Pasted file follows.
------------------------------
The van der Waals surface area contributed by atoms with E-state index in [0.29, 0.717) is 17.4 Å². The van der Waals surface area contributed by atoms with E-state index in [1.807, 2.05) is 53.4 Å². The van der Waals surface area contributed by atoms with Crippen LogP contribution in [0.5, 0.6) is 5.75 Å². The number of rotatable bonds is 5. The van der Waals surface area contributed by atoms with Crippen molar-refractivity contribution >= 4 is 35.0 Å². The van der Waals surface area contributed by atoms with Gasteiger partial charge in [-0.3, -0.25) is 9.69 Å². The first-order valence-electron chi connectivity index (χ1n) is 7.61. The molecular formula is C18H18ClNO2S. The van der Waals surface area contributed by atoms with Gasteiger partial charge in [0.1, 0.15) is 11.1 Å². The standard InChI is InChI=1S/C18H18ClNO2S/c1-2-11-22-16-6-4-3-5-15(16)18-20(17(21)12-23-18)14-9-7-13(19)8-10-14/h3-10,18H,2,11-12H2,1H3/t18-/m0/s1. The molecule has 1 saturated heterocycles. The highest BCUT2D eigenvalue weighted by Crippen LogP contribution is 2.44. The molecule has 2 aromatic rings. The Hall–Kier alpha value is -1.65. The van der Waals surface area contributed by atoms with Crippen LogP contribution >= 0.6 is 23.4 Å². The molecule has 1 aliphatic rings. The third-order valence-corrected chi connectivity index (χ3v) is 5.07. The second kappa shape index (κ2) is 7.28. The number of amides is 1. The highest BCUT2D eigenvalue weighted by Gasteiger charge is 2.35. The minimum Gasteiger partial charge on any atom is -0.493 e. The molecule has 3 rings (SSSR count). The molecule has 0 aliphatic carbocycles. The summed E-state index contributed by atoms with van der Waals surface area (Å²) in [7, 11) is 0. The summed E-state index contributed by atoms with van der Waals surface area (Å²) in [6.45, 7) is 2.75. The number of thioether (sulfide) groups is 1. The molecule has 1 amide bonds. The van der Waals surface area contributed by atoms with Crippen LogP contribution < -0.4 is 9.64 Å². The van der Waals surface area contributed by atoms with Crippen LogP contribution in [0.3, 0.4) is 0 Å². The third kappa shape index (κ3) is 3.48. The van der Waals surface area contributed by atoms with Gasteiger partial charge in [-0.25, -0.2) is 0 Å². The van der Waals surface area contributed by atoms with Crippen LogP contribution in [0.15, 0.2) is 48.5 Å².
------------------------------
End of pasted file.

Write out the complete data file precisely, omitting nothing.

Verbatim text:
The van der Waals surface area contributed by atoms with E-state index in [0.29, 0.717) is 17.4 Å². The van der Waals surface area contributed by atoms with E-state index in [1.807, 2.05) is 53.4 Å². The van der Waals surface area contributed by atoms with Crippen LogP contribution in [0.5, 0.6) is 5.75 Å². The number of rotatable bonds is 5. The van der Waals surface area contributed by atoms with Crippen molar-refractivity contribution >= 4 is 35.0 Å². The van der Waals surface area contributed by atoms with Gasteiger partial charge in [-0.3, -0.25) is 9.69 Å². The first-order valence-electron chi connectivity index (χ1n) is 7.61. The molecular formula is C18H18ClNO2S. The van der Waals surface area contributed by atoms with Gasteiger partial charge in [0.1, 0.15) is 11.1 Å². The standard InChI is InChI=1S/C18H18ClNO2S/c1-2-11-22-16-6-4-3-5-15(16)18-20(17(21)12-23-18)14-9-7-13(19)8-10-14/h3-10,18H,2,11-12H2,1H3/t18-/m0/s1. The molecule has 1 saturated heterocycles. The highest BCUT2D eigenvalue weighted by Crippen LogP contribution is 2.44. The molecule has 2 aromatic rings. The Hall–Kier alpha value is -1.65. The van der Waals surface area contributed by atoms with Crippen LogP contribution >= 0.6 is 23.4 Å². The molecule has 1 aliphatic rings. The third-order valence-corrected chi connectivity index (χ3v) is 5.07. The second kappa shape index (κ2) is 7.28. The number of amides is 1. The highest BCUT2D eigenvalue weighted by Gasteiger charge is 2.35. The minimum Gasteiger partial charge on any atom is -0.493 e. The molecule has 3 rings (SSSR count). The molecule has 0 aliphatic carbocycles. The summed E-state index contributed by atoms with van der Waals surface area (Å²) in [7, 11) is 0. The summed E-state index contributed by atoms with van der Waals surface area (Å²) in [6.45, 7) is 2.75. The number of thioether (sulfide) groups is 1. The molecule has 1 amide bonds. The van der Waals surface area contributed by atoms with Crippen LogP contribution < -0.4 is 9.64 Å². The van der Waals surface area contributed by atoms with Crippen LogP contribution in [0.3, 0.4) is 0 Å². The third kappa shape index (κ3) is 3.48. The van der Waals surface area contributed by atoms with Gasteiger partial charge in [-0.25, -0.2) is 0 Å². The van der Waals surface area contributed by atoms with Crippen LogP contribution in [0.15, 0.2) is 48.5 Å².